Biodiversity in Europe for 8 thousand years not only has not decreased, but has become even richer

(ORDO NEWS) — York University scientists have shown that the restoration of many mammal species and the breeding of new species have increased biodiversity in many European regions.

Despite habitat loss and local extinctions, Europe’s biodiversity has not declined over the past 8,000 years. Literally a few species have been lost.

Of the large mammals in Europe, only two species have become extinct in 8000 years: the tour and the donkey.

Europe’s mammal biodiversity is as rich today as it was 8,000 years ago, according to a new study .

Scientists at the University of York have shown that the recovery of species in many European regions, despite habitat loss, has led to the same biodiversity that developed after the Ice Age.

If mammals once banished from the forests and mountains of Europe, such as wolves, beavers and lynxes, are reintroduced into the wild, there is even the potential to increase diversity from levels seen 8,000 years ago in most regions, the researchers say .

Only two species that roamed the mainland 8,000 years ago have disappeared forever in the world – the aurochs (the wild ancestor of the cow) and the European wild ass.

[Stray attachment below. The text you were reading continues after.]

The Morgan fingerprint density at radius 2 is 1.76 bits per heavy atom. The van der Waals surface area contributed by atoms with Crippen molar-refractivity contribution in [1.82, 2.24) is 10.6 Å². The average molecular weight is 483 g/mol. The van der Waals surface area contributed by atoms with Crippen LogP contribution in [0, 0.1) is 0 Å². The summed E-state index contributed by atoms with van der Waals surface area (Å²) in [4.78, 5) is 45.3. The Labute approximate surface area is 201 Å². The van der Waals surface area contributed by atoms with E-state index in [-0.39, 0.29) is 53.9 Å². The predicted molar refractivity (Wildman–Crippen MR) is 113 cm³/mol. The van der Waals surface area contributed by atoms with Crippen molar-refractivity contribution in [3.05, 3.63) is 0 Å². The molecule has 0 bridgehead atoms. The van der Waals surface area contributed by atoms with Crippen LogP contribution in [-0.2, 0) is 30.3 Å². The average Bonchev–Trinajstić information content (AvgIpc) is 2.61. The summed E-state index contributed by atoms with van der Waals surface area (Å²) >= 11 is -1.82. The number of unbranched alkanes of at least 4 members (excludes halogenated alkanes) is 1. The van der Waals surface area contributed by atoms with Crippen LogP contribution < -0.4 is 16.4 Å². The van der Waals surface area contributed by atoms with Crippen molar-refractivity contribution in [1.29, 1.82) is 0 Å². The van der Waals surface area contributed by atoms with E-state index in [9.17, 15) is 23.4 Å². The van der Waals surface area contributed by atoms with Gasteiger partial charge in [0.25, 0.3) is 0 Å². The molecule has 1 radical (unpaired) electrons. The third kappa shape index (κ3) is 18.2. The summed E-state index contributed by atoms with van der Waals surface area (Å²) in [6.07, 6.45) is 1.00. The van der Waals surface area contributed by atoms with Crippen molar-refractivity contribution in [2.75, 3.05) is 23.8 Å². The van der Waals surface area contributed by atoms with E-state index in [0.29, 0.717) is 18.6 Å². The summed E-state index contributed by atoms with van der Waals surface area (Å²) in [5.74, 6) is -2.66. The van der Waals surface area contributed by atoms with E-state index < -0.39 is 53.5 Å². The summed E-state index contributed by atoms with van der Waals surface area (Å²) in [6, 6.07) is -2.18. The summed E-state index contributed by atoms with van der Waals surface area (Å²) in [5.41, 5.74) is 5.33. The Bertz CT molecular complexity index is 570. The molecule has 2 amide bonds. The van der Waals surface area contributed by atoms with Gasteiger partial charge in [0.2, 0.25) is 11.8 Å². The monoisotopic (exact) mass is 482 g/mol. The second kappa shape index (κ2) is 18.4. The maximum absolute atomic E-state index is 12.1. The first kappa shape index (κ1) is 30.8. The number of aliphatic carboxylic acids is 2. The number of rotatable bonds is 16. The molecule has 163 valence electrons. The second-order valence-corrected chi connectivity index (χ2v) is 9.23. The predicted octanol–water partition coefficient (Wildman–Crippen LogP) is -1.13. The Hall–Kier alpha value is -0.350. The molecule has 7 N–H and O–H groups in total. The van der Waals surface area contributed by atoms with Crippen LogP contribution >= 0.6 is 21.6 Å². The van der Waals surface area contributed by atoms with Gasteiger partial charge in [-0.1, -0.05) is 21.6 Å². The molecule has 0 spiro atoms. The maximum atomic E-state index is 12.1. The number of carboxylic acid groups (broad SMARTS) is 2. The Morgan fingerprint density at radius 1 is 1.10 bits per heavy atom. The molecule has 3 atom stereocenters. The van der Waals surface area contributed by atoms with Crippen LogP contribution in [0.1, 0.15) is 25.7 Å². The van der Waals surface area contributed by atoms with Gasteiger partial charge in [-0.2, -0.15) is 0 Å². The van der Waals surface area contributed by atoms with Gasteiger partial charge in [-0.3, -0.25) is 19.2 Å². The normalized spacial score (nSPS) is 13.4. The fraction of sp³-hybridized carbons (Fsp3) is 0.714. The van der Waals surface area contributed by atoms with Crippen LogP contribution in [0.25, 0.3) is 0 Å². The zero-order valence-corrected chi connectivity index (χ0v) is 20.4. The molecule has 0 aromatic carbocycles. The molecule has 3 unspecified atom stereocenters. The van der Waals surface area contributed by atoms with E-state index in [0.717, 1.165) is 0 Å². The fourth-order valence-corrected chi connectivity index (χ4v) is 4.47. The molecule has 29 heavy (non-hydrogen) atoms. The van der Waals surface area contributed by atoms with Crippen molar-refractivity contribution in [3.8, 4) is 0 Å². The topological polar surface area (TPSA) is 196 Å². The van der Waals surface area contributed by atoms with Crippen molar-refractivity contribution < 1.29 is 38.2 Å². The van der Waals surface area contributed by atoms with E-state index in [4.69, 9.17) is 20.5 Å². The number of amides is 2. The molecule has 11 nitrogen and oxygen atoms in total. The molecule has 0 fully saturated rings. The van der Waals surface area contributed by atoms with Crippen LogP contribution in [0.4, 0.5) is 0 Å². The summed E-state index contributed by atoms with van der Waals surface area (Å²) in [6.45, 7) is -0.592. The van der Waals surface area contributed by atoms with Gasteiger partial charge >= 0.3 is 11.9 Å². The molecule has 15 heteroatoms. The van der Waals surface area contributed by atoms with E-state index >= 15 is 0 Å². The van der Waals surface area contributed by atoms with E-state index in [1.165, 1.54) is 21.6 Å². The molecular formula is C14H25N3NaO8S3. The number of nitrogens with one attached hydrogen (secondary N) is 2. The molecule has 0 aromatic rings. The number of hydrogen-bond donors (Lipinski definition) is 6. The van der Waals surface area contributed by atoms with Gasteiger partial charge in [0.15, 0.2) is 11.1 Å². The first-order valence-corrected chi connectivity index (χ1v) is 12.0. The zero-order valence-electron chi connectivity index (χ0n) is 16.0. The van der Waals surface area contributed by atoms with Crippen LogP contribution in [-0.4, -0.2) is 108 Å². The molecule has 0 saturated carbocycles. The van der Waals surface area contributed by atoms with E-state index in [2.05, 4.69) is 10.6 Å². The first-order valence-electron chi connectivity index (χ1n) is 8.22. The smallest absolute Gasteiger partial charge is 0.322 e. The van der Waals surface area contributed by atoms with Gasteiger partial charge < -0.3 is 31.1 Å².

Biodiversity in Europe for 8 thousand years not only has not decreased but has become even richer 2

Biodiversity conservation in Europe is good news

Dr Jack Hatfield of the Center for Anthropocene Biodiversity at the University of York said: “Although our study does not look at the increase and decrease in the number of animals within a species, it offers an encouraging vision for the future.

European mammals are still here, and if promises to give back more land to nature are kept, biodiversity levels could increase beyond what our ancestors saw.”

The study compared modern data with archaeological evidence identifying the presence of mammals 8,000 years ago, when there were only about five million people on the planet and early agriculture was just spreading across Europe.

The researchers chose this time period as a comparison, as the post-Ice Age climate (11,000 years ago) was relatively stable, making it possible to assess anthropogenic impacts on species.

For example, such species as woolly rhinoceros and mammoth, 8000 thousand years ago, have already disappeared in Europe.

The scientists warn that while their study paints a rather encouraging picture for Europe’s mammals, the condition may not be nearly as rosy in other parts of the world where rapid habitat destruction is taking place.

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